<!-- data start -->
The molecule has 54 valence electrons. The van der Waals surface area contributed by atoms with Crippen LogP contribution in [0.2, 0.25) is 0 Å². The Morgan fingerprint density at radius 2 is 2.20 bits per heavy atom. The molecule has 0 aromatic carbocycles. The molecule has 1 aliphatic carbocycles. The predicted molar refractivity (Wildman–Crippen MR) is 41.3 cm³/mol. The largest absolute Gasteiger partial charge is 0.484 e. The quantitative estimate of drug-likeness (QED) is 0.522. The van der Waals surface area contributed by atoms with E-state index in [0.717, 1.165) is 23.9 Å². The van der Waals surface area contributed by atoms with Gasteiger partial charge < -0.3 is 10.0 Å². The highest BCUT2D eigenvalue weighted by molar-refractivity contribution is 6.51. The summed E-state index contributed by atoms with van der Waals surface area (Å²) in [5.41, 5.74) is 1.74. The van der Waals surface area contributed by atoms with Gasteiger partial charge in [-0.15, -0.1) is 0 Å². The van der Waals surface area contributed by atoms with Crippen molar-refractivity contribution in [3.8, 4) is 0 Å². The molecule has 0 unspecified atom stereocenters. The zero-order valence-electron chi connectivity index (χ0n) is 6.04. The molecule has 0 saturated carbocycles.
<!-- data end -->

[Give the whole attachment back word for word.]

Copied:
The molecule has 54 valence electrons. The van der Waals surface area contributed by atoms with Crippen LogP contribution in [0.2, 0.25) is 0 Å². The Morgan fingerprint density at radius 2 is 2.20 bits per heavy atom. The molecule has 0 aromatic carbocycles. The molecule has 1 aliphatic carbocycles. The predicted molar refractivity (Wildman–Crippen MR) is 41.3 cm³/mol. The largest absolute Gasteiger partial charge is 0.484 e. The quantitative estimate of drug-likeness (QED) is 0.522. The van der Waals surface area contributed by atoms with E-state index in [0.717, 1.165) is 23.9 Å². The van der Waals surface area contributed by atoms with Gasteiger partial charge < -0.3 is 10.0 Å². The highest BCUT2D eigenvalue weighted by molar-refractivity contribution is 6.51. The summed E-state index contributed by atoms with van der Waals surface area (Å²) in [5.41, 5.74) is 1.74. The van der Waals surface area contributed by atoms with Gasteiger partial charge in [-0.15, -0.1) is 0 Å². The van der Waals surface area contributed by atoms with Crippen molar-refractivity contribution in [3.8, 4) is 0 Å². The molecule has 0 unspecified atom stereocenters. The zero-order valence-electron chi connectivity index (χ0n) is 6.04. The molecule has 0 saturated carbocycles.